By Mark Saldana

Rating: 3.5 (Out of 4 Stars)

Who is Norman Oppenheimer? What exactly does he do and why?  The title of this film labels Norman as a “New York Fixer,” and the amiable, but pushy character can help fix things, but his meddling eventually gets him into trouble.  After all, this a rise and fall story and things get rather messy when Norman gets involved in the political arena.  Writer/director Joseph Cedar’s fascinating and engrossing character study of a Jewish business matchmaker (so to speak) serves as light and breezy political satire with a dark conclusion.  

Richard Gere stars as Oppenheimer, a New York consultant who constantly keeps his feet pounding the pavement and remains in the mix among the various facets of the Jewish community.  One fateful day while walking his beat, Norman “runs into” up-and-coming Israeli politician Micha Eschel (Lior Aschkenazi).  Norman’s easy going personality and tenacity wins over the politician, and a seemingly benign, but expensive gift to Eschel seals their “friendship.”  Years pass, and the charismatic politician rises to the prestigious rank of Israeli Prime Minister.  Eschel hasn’t forgotten his old friend Norman, though, and through their friendship, Norman makes other valuable business and political connections.  With Norman’s hands in too many pots and the cut-throat nature of politics, his newfound successes turn out to be his undoing.

With Norman, Joseph Cedar has written and directed a film which explores a type of Jewish character not often seen on the big screen and also offers a biting commentary on  the backstabbing ugliness that often comes with politics.  The film starts off a tad slowly and awkwardly, much like some of the characters’ first meetings with Norman.  Cedar’s film then  flows with a jaunty pace and a somewhat buoyant tone that perfectly fits the title character’s cordial, but persistent personality.  The character both charms and annoys a bit, but usually wins over people in the end.  The character of a New York “fixer” is fascinating, simply because it often defies logic when it comes to his motivations, and Cedar often addresses this well in the story by having characters question his motivations and purpose.  Oppenheimer is obviously a hustler who’s end game is to be socially involved with movers and shakers.  A man who occasionally helps his community, but only because it keeps him busy and active.   It is a somewhat entertaining, but ultimately sad portrait with a tragic ending.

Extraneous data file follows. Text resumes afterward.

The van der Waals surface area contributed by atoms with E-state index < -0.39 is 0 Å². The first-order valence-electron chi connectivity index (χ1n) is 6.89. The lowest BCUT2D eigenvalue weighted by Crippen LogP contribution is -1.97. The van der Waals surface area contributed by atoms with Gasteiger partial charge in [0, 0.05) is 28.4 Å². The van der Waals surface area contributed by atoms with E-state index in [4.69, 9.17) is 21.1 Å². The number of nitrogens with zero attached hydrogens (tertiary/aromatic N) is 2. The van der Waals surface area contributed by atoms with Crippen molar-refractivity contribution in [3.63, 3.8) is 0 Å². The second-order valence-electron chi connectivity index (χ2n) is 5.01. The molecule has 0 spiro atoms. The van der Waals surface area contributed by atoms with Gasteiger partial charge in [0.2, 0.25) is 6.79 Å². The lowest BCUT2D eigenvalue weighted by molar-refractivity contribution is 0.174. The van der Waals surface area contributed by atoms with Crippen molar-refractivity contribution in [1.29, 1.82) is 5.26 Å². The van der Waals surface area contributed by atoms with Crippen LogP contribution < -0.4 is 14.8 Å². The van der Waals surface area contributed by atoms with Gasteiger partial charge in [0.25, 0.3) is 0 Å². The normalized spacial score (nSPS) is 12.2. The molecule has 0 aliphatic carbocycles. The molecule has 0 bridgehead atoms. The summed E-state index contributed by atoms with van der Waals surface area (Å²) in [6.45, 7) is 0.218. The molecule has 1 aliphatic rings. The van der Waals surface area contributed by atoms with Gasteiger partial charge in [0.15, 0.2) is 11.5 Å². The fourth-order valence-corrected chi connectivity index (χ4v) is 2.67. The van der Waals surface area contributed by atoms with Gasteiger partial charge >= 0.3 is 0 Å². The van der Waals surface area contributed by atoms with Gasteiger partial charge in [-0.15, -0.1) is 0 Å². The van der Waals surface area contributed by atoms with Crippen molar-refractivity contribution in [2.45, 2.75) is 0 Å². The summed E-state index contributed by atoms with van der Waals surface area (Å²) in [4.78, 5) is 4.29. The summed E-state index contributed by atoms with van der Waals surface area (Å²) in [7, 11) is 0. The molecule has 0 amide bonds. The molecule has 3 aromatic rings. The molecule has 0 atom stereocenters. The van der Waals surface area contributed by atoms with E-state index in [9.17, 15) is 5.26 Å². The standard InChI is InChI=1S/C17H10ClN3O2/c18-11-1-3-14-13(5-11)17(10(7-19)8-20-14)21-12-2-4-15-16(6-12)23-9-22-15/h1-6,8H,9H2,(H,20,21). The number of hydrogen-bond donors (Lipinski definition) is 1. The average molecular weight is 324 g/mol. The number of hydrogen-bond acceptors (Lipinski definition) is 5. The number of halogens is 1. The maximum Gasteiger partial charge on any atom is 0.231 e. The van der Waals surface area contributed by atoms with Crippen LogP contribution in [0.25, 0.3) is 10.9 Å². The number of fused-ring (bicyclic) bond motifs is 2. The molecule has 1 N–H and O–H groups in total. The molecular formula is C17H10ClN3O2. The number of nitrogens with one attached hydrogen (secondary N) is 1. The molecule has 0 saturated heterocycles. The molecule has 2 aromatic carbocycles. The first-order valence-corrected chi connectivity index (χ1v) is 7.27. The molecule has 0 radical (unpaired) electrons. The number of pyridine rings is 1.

Richard Gere delivers what is his finest performance in years.  For an actor who has spent most of his career in romantic heartthrob roles, and who has managed to do so even as he reached his fifties, it is refreshing to see Gere do something atypical, do it tremendously well and seemingly with ease.  Gere’s superb turn is essential to the success of this film and makes Cedar’s character development of Norman Oppenheimer complete.  Gere uses his charisma and wit well, and even does a superb job of portraying Norman at his most vulnerable.  Even though Richard Gere is the true star of the film, he has a wonderful supporting cast as well.  Lior Ashkenazi delivers an enthralling turn as Micha Eschel, a highly likable politician, but one with weaknesses of his own and one who will do anything to stay on top.  The film also features great acting by Michael Sheen, Charlotte Gainsbourg, Dan Stevens, Steve Buscemi and Harris Yulin.

Even though the summer movie season is arriving with blockbuster tent poles, this movie offers cinephiles a striking alternative to the usual summer fare.  Norman may not exactly beg to be watched on the big screening, but its great writing, solid directing, and the superb performance by Gere make this an indie film that deserves much attention.  Much like the main character who can be both endearing and seemingly unassuming, this little humble movie deserves some spotlight, but acts like it doesn’t.





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